It has been a controversial year for Chicago rapper Kanye West, whether it be his now infamous “slavery was a choice” comment on TMZ, his feud with Canadian rapper Drake or his support for President Donald Trump, which has drawn ire from the public.
He is now pushing back the release date to his new album Yahndi.
Yahndi, which is a follow up to his 2013 album Yeezus, was supposed to come out after his performance on the Saturday Night Live premiere.
But fans were left confused with his antics during the show, including dressing up in a Perrier bottle costume with Lil Pump and playing the song “Ghost Town” with a “Make America Great Again” hat on before talking about how the cast bullied him backstage for his support of President Trump after the show was over. More importantly, there was no album.
West said he is pushing back the album in order to record parts of it in Africa.
Controversy is nothing new to West; he has always faced controversy from his “George Bush doesn’t care about black people” comments in 2006, to him interrupting Taylor Swift at the 2009 Video Music Awards.
While he has always recieved plenty of hate, this is different.
In a recent interview with TMZ, West talked about how he considers himself to be the “alien Ye,” and how the past albums he released were “superhero rehibilitation.”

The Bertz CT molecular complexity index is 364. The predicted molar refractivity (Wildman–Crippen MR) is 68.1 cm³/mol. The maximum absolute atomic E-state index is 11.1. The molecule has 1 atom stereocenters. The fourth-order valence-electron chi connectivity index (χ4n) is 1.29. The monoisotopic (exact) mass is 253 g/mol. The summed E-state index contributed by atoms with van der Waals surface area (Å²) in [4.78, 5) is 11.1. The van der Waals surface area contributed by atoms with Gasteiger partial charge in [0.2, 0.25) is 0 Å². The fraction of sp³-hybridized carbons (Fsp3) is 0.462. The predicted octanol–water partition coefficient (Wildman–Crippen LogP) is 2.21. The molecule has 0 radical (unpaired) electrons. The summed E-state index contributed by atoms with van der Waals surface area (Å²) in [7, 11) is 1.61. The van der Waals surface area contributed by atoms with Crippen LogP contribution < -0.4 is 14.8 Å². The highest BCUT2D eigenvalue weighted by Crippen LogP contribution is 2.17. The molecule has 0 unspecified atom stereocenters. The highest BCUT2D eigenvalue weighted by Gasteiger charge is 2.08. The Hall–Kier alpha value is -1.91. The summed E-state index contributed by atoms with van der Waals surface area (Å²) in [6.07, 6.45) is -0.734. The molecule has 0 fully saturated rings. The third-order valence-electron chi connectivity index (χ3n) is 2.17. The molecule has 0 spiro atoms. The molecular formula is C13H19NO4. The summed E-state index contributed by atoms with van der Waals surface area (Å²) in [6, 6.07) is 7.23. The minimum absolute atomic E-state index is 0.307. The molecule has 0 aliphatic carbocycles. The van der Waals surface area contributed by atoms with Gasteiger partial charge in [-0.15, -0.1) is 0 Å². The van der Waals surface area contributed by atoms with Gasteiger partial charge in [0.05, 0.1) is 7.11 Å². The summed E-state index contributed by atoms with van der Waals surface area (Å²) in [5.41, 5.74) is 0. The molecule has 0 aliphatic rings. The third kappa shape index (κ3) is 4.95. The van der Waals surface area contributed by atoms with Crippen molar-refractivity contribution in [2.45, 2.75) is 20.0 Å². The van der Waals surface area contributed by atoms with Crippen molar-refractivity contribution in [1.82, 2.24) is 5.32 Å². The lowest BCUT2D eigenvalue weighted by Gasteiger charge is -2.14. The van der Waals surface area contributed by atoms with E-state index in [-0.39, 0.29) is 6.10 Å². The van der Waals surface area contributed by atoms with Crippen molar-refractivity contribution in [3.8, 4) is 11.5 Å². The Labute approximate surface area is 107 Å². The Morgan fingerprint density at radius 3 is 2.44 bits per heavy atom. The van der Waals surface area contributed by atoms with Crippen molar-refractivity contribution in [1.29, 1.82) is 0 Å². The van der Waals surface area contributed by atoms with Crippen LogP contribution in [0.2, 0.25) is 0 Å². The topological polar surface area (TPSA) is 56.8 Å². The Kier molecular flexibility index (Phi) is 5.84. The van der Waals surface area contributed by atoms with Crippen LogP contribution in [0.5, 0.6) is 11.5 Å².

He also talked about how he views himself reincarnated in different eras of time.
West has been very vocal about his bipolar disorder, and how it affects him and the people around him. He has said the real Ye is out and off of medication.
On his recent album Ye, tracks like “I Thought About Killing You” and “Yikes” talk about how his bipolar disorder affects his life.
The cover of his album even references his bipolar disorder, declaring “I hate being Bi-Polar it’s awesome” on a picture of a mountain in Wyoming, taken hours before he released the album to the public.
West has certaintly started a conversation about mental health and bipolar disorder, a topic the media does not bring up enough. Bipolar disorder affects an estimated 5.6 million people, or 2.6 percent of the U.S. population.
While West is not trying to set himself up as a mental health advocate, his openess about his struggle and his willingness to talk about it in his music is and a important topic of disscussion in the mainstream media.
While acknowledging his advocacy is not meant to condone or write off his recent antics on his bipolar disorder, West pushing back his album and the release of his previous music sparks an interesting conversation about mental health in the mainstream media.